Feb. 23 – Superintendents share a ‘Vision for 2022’ | Education

AUBURN – Education in the 21st century has been at least a challenge for the last couple of years.

This was just one of the realities told during the recent program “Vision to 2022 – the state of education”, organized by the DeKalb Chamber Partnership and sponsored by the educational center named after J. Cruise.

Jackie Kempf, career coach at the J. Cruz, opened the discussion by sharing her excitement from the presentation, which was attended by superintendents representing three public school systems in the county. The presentation was also attended by a representative of the Freedom Academy and Phil Downes, a professor at Train University, who spoke about school funding.

“We are very excited about what we have today,” she said. “We appreciate all of our school districts and all the hard work you put in. We have wonderful things happening in this community, and we appreciate all your efforts. ”

Superintendents Steve Teders, Tonya Weaver and Shane Conwell said the collaboration the three of them have had over the past two years has been beneficial to the community and the students they serve.

Teders, head of DeCalba’s central schools, said the last two years have been the most challenging of his 30 years of study.

“For the past two years, we have worked together to provide the best education for our districts,” he said of the three executives working together. “I’m happy to call them my colleagues here in DeCalb County.”

Weaver, head of the Garrett-Kaiser-Butler school, said the collaboration was amazing.

“This is what has given us the opportunity to survive the last couple of years,” she said.

Conwell, head of the DeCalb Oriental Schools, is finishing his first year as superintendent.

“I got a lot of support from the county,” he said.

Collaboration between the three school districts helped them cope with the COVID-19 pandemic by allowing them to detain students in the classroom.

Each of the leaders shared highlights of their districts, each of which is open and allows students from across the county. They all work hard to prepare students for the future.

Teders said his system has returned to an initiative – launched directly before COVID – that defines a “portrait of a baron’s graduate”.

There are seven key elements to being a “Baron graduate” – adaptability, cooperation, communication, empathy, critical thinking, honesty and perseverance.

He said the school district’s goal is to carry those characteristics with them when they leave, allowing them to adapt to any situation after high school, allowing them to be successful.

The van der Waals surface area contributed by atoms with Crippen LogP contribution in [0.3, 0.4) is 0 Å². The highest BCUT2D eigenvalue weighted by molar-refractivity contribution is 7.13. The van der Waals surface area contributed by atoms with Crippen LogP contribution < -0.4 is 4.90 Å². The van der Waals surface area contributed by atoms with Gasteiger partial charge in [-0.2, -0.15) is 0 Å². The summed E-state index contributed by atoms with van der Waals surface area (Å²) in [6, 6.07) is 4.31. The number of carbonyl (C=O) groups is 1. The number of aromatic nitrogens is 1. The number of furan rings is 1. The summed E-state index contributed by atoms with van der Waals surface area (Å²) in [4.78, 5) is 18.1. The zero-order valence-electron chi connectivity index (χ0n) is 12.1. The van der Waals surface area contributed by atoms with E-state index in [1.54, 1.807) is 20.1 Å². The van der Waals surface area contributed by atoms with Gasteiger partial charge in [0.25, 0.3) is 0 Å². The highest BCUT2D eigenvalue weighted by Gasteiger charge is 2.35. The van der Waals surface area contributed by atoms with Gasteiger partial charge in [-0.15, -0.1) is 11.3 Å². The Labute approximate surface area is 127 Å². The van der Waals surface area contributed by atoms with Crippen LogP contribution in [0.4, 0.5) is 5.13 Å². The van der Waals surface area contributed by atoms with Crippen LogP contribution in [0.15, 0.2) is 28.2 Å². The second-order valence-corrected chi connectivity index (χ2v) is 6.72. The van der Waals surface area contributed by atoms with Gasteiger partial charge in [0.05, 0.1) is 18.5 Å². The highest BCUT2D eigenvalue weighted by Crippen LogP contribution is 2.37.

“We know that scientists are strong. These are the additional attributes that we hope they will take with them to share with them in life, ”Teders said.

DeKalb’s new programs in central schools include the STEAM program in primary schools, which focuses on science, technology, engineering, art and music.

In Garrett Weaver said her district over the past couple of years has placed additional emphasis on community development through a variety of programs.

“We are lucky because we have one school town. We feel it gives students a sense of home, ”she said. “We value relationships that are built from the ground up.”

Weaver School District was recently named “Apple’s Great School” for the technology it can offer.

Before concluding the discussion, she focused on a career development program that has gained popularity and been successful over the past few years. The construction professions course and the heavy highway course were popular with students.

Programs such as these and those offered at the IMPACT Institute in Kendallville are valuable to those students seeking qualified training.

Canwell noted recent upgrades to the school system, including renovating the High School Library and Riverdale Elementary School Library, making them state-of-the-art media centers with the latest technology.

In the coming year, Conwell said the agricultural programs (FFA) and advanced production offerings at the school will be undergoing renovations.

“New partnerships in the advanced production program will enrich the program,” he said. “I look forward to many things that will happen in the future.”

He said one thing that makes DeKalb Eastern special is the cohesion of employees, including all employees, students, parents and society.

“I appreciate what everyone has done,” he said.

Anita Shepard, director of operations and customer service at Freedom Academy, outlined the programs offered by the academy.

The Academy of Liberty, located at Kendallville Public Training Center, offers programs that serve 11 counties in northeastern Indiana. It is a private non-profit workforce development organization that provides quality, practical, relevant, practical, cost-effective training and education in advanced areas of manufacturing, healthcare and professional services.

The academy also offers tutoring for students.

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